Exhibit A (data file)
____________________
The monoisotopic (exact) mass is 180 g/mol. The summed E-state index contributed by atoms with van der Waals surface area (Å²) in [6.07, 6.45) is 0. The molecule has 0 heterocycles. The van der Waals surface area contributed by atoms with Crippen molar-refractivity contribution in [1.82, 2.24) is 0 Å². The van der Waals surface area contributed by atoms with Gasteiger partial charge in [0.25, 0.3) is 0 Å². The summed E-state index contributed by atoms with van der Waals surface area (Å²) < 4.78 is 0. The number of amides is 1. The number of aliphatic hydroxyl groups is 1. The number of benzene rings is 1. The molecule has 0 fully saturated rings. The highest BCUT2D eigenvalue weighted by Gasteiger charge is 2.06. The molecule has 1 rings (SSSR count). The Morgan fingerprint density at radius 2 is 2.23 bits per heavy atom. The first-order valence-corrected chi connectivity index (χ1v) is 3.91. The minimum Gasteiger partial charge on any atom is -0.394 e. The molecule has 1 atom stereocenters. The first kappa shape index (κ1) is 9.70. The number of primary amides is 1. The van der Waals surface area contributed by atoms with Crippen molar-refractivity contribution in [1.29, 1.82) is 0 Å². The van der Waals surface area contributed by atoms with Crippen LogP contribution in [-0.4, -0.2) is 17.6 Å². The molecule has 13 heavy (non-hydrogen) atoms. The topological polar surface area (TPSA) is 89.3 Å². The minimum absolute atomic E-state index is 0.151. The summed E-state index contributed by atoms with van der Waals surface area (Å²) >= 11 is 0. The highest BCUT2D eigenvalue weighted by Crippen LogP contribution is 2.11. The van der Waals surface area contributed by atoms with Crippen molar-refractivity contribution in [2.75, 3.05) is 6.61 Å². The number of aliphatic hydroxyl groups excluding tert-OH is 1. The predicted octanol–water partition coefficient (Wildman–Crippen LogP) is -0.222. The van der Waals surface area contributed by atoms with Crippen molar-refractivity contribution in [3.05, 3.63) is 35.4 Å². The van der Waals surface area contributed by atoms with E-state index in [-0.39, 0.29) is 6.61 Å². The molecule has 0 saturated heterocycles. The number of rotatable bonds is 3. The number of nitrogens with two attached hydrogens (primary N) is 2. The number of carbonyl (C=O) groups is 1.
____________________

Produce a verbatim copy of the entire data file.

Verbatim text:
The monoisotopic (exact) mass is 180 g/mol. The summed E-state index contributed by atoms with van der Waals surface area (Å²) in [6.07, 6.45) is 0. The molecule has 0 heterocycles. The van der Waals surface area contributed by atoms with Crippen molar-refractivity contribution in [1.82, 2.24) is 0 Å². The van der Waals surface area contributed by atoms with Gasteiger partial charge in [0.25, 0.3) is 0 Å². The summed E-state index contributed by atoms with van der Waals surface area (Å²) < 4.78 is 0. The number of amides is 1. The number of aliphatic hydroxyl groups is 1. The number of benzene rings is 1. The molecule has 0 fully saturated rings. The highest BCUT2D eigenvalue weighted by Gasteiger charge is 2.06. The molecule has 1 rings (SSSR count). The Morgan fingerprint density at radius 2 is 2.23 bits per heavy atom. The first-order valence-corrected chi connectivity index (χ1v) is 3.91. The minimum Gasteiger partial charge on any atom is -0.394 e. The molecule has 1 atom stereocenters. The first kappa shape index (κ1) is 9.70. The number of primary amides is 1. The van der Waals surface area contributed by atoms with Crippen molar-refractivity contribution in [1.29, 1.82) is 0 Å². The van der Waals surface area contributed by atoms with Crippen LogP contribution in [-0.4, -0.2) is 17.6 Å². The molecule has 13 heavy (non-hydrogen) atoms. The topological polar surface area (TPSA) is 89.3 Å². The minimum absolute atomic E-state index is 0.151. The summed E-state index contributed by atoms with van der Waals surface area (Å²) >= 11 is 0. The highest BCUT2D eigenvalue weighted by Crippen LogP contribution is 2.11. The van der Waals surface area contributed by atoms with Crippen molar-refractivity contribution in [2.75, 3.05) is 6.61 Å². The number of aliphatic hydroxyl groups excluding tert-OH is 1. The predicted octanol–water partition coefficient (Wildman–Crippen LogP) is -0.222. The van der Waals surface area contributed by atoms with Crippen molar-refractivity contribution in [3.05, 3.63) is 35.4 Å². The van der Waals surface area contributed by atoms with E-state index in [-0.39, 0.29) is 6.61 Å². The molecule has 0 saturated heterocycles. The number of rotatable bonds is 3. The number of nitrogens with two attached hydrogens (primary N) is 2. The number of carbonyl (C=O) groups is 1.